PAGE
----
Review: TrackMySubs

If you’re anything like me you have a bunch of subscriptions at the same time: Netflix, Adobe CC, MailChimp, my ISP, Office 365, etc. Many of these renew on their own but a few of them don’t and there are times when the providers don’t send reminders.  That’s where TrackMySubs comes in.


TrackMySubs is, yes, another subscription service, that monitors all of your subscriptions in one place.  There are a few things you have to do to get set up.


The most tedious step of all is entering each of your subscriptions into it.  Luckily they’ve tried to make it as painfree as possible—start typing in the name of the service and it suggests popular companies. Enter the date of the renewal, the frequency, cost, and whether you would like to be reminded.  It was also fairly easy to change the default currency to GBP.  Here you can assign notes or discount codes for instance to remind you when it’s time to renew.


The thing I really appreciated was TrackMySub’s ability to have folders for different subs so that I could sort by my business expenses from my personal.  To that end, I could set up reminders to go to different emails for each subscription which I enjoyed. Further, you can customise labels for different cards you use (for instance business vs. personal) that help you distinguish which card you used for what service.


The thing that surprised me is how much money each year I am spending on these services which only became apparent to me in the reporting section.  The other thing I’ve noticed in recent years is that subscriptions seems to be the direction most companies are taking instead of outright purchases of software (anyone remember the whole Adobe Creative Cloud versus Creative Suite debate?) TrackMySubs allows a very loose definition of subscriptions which I appreciated as it allowed for monthly expenses like gym membership, insurance, house payments, etc.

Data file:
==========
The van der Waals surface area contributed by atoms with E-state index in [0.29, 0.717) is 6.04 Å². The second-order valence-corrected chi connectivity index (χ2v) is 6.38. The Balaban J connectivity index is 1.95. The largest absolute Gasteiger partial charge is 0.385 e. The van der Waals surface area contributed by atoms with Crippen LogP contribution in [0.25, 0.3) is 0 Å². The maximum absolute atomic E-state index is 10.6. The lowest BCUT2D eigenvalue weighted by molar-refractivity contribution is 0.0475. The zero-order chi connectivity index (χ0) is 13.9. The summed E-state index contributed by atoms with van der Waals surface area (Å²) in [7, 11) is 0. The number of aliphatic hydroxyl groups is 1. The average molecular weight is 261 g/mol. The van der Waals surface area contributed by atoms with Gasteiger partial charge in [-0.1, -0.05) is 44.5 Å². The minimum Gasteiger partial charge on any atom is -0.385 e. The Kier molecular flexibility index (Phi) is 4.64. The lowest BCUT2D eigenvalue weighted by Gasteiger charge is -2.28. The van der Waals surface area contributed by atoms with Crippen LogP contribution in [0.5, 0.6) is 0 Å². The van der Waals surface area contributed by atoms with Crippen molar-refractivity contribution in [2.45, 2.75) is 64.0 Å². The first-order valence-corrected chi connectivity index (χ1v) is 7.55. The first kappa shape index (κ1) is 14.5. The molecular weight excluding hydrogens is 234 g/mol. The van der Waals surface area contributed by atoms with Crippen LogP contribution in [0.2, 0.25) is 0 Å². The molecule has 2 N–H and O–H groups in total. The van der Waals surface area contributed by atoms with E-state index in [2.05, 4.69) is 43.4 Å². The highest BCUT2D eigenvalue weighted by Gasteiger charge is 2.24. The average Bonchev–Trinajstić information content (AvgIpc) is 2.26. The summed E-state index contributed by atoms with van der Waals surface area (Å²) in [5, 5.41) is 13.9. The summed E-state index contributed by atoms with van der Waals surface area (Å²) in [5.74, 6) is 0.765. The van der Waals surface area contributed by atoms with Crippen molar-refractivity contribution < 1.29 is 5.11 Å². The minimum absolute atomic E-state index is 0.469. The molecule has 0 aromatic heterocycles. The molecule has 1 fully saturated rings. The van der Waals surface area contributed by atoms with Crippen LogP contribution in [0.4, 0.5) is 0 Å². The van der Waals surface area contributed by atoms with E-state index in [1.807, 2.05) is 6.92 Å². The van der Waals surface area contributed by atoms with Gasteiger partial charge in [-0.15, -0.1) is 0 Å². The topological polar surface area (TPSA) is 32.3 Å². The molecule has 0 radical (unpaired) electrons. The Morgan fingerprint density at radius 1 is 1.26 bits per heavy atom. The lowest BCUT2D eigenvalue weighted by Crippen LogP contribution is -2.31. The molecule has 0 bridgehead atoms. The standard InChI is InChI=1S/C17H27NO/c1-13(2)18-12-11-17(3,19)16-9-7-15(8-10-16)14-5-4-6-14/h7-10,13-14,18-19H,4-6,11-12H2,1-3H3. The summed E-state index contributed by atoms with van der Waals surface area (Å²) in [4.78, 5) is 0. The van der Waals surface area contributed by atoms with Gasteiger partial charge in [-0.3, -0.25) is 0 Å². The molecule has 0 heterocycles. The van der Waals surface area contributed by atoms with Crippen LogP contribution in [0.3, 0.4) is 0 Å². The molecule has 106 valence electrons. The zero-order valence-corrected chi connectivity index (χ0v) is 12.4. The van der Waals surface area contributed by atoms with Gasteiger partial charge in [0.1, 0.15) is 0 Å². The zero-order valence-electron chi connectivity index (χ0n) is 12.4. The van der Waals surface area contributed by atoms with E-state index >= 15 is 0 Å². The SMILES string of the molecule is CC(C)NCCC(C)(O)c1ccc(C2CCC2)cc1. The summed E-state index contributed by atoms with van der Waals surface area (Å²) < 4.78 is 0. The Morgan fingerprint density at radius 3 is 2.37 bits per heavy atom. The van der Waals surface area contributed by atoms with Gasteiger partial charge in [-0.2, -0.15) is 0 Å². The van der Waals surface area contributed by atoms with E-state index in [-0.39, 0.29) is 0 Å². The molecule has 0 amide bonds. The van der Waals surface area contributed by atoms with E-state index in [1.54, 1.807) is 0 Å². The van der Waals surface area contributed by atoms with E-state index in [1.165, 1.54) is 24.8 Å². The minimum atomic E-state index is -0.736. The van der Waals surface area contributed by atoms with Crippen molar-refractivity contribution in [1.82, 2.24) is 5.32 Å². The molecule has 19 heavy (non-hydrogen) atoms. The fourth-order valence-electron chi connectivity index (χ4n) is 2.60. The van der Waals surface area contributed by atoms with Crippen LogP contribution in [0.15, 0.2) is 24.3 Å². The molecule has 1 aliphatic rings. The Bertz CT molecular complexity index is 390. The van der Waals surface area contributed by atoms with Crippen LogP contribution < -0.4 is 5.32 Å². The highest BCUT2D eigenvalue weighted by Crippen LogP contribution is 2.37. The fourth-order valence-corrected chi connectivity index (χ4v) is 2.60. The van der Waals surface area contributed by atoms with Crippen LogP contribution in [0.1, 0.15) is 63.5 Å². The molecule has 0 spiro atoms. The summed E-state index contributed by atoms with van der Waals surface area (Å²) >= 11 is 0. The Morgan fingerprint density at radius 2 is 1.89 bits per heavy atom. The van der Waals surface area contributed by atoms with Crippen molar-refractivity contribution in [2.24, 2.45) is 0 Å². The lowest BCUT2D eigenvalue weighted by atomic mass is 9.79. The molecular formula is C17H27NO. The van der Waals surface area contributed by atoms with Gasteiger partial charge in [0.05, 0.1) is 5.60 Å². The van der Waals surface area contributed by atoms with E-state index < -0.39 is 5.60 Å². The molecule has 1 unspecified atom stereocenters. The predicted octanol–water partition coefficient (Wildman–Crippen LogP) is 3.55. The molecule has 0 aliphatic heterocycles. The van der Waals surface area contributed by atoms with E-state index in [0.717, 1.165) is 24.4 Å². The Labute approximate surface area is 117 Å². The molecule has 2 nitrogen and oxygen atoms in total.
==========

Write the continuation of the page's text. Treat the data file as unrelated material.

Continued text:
While it would be a lot simpler for TrackMySubs to find my subscriptions for me from my bank statement, I can realise that this would be a huge trust in privacy so I think they’re on the right track now by making me enter my details manually.


There was only one area that could be improved. The timeline section, which seems an odd layout to what I expected, lists subscriptions running vertically throughout the year.  Perhaps a calendar view would be easier to understand?


Currently, TrackMySubs runs at £29/$36 per year with a special discount for IMIS members with 70% off (login as a member and go to Member’s Section and Discounts.)  For someone with a small production company or a freelancer who is on set often and doesn’t have the time to remember everything I felt the service was quite cheap.  And hey, if you’re a freelancer, TrackMySubs would be considered to be claimed against your taxes normally (check with your tax advisor).


We spoke with Gabe Alves from TrackMySubs and he commented that a Chrome plugin is in the works which would help with that whole thing of opening the site up every time you sign up for a new service.